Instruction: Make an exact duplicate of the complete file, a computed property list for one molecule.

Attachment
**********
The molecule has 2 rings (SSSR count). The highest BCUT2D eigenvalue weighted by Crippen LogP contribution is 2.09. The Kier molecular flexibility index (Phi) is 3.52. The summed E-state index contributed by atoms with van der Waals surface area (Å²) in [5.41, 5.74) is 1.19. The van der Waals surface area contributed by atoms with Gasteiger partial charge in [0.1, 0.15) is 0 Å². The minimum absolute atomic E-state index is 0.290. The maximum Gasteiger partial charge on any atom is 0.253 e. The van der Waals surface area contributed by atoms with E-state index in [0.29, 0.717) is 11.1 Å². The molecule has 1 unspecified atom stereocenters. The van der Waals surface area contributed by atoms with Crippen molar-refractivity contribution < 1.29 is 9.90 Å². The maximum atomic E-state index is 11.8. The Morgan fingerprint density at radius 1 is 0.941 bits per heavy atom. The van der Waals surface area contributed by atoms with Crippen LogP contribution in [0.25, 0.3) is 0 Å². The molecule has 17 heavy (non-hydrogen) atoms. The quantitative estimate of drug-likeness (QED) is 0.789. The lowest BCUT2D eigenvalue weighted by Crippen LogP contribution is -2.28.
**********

The molecule has 2 rings (SSSR count). The highest BCUT2D eigenvalue weighted by Crippen LogP contribution is 2.09. The Kier molecular flexibility index (Phi) is 3.52. The summed E-state index contributed by atoms with van der Waals surface area (Å²) in [5.41, 5.74) is 1.19. The van der Waals surface area contributed by atoms with Gasteiger partial charge in [0.1, 0.15) is 0 Å². The minimum absolute atomic E-state index is 0.290. The maximum Gasteiger partial charge on any atom is 0.253 e. The van der Waals surface area contributed by atoms with E-state index in [0.29, 0.717) is 11.1 Å². The molecule has 1 unspecified atom stereocenters. The van der Waals surface area contributed by atoms with Crippen molar-refractivity contribution < 1.29 is 9.90 Å². The maximum atomic E-state index is 11.8. The Morgan fingerprint density at radius 1 is 0.941 bits per heavy atom. The van der Waals surface area contributed by atoms with Crippen LogP contribution in [0.25, 0.3) is 0 Å². The molecule has 17 heavy (non-hydrogen) atoms. The quantitative estimate of drug-likeness (QED) is 0.789. The lowest BCUT2D eigenvalue weighted by Crippen LogP contribution is -2.28.